NEW YORK: An Indian-origin former investment bank analyst and his two friends were taken into federal custody on charges of indulging in an insider trading scheme that netted more than USD 600,000 in illicit profits.
Ashish Aggarwal, 27, of San Francisco, Shahriyar Bolandian 26, and Kevan Sadigh, 28, both of Los Angeles are named in an indictment that charges each with one count of conspiracy to commit securities and tender offer fraud, 13 substantive counts of securities fraud, 13 substantive counts of tender offer fraud and three substantive counts of wire fraud.
Aggarwal graduated from the University of California, Berkeley in 2010 with a bachelor's degree, and from June 2011 to June 2013 was working as an investment banking analyst in the San Francisco office of J P Morgan Securities.
The three surrendered to the FBI yesterday morning and were scheduled to be arraigned before US Magistrate Judge Patrick Walsh of the Central District of California.
According to the indictment, through his employment at J P Morgan, Aggarwal allegedly obtained material, inside information about two J P Morgan-advised deals: Integrated Device Technology's planned acquisition of PLX Technology in 2012 and salesforce.Com's acquisition of ExactTarget in 2013.
He repeatedly communicated with Bolandian, his friend since college, in the days and weeks leading up to public announcements about the deals.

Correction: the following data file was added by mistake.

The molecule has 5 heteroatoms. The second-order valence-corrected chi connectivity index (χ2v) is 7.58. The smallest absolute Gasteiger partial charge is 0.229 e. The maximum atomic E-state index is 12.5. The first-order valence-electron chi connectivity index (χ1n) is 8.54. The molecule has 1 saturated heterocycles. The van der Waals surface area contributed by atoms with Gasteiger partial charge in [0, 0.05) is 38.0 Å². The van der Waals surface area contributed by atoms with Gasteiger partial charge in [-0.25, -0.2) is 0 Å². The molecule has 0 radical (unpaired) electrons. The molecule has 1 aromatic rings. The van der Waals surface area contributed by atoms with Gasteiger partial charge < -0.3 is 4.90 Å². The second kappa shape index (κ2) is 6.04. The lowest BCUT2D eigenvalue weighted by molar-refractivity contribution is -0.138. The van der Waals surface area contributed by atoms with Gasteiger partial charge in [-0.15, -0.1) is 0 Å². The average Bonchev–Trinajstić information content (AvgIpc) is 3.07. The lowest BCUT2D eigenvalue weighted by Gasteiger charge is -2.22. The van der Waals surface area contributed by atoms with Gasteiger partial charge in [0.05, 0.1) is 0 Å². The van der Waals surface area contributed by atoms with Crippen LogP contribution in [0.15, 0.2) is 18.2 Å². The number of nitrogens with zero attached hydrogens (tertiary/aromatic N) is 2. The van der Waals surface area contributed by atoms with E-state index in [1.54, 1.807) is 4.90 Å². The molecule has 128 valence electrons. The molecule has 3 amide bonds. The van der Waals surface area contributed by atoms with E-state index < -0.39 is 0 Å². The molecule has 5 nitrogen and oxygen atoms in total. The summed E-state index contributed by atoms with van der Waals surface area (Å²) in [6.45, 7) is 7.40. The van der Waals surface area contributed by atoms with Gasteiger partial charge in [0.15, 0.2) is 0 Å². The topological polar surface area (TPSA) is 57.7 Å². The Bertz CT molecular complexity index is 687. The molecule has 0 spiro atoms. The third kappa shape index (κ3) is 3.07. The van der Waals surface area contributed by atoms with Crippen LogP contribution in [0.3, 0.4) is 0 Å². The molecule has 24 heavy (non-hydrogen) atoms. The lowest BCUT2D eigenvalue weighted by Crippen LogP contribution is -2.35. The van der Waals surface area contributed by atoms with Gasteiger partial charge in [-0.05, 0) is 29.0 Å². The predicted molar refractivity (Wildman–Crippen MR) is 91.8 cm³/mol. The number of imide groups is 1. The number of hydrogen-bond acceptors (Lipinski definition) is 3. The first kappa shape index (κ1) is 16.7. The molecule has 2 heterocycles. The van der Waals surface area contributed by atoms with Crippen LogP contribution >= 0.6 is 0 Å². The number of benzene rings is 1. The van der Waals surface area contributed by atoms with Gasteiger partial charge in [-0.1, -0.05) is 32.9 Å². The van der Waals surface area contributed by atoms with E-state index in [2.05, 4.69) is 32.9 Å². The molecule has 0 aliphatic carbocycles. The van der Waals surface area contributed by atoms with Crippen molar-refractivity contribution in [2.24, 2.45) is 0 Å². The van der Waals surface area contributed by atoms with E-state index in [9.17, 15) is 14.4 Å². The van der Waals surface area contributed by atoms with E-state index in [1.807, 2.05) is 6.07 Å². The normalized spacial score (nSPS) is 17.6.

Bolandian in turn, shared the information with Sadigh, who is also a friend of Bolandian.
Bolandian and Sadigh then allegedly used the inside information to trade in advance of the public announcements of Integrated Device Technology's April 2012 planned acquisition of PLX Technology and Salesforce.Com's June 2013 acquisition of ExactTarget.
According to the indictment, Aggarwal, Bolandian and Sadigh netted more than USD 672,000 in combined profits from their insider trading scheme.
They used the profits to cover previous trading losses and to repay liabilities incurred by Aggarwal and Bolandian.
Federal regulator Securities and Exchange Commission (SEC) have filed parallel civil insider trading charges against the three.
SEC said Bolandian conducted various trades in his accounts on Aggarwal's behalf in an arrangement that enabled Aggarwal to circumvent J P Morgan's pre-clearance rules and potentially to share in any profits.
The SEC's complaint seeks a final judgement ordering Aggarwal, Bolandian, and Sadigh to pay disgorgement of their ill-gotten gains plus prejudgment interest and penalties, and permanent injunctions from future violations of these provisions of the federal securities laws.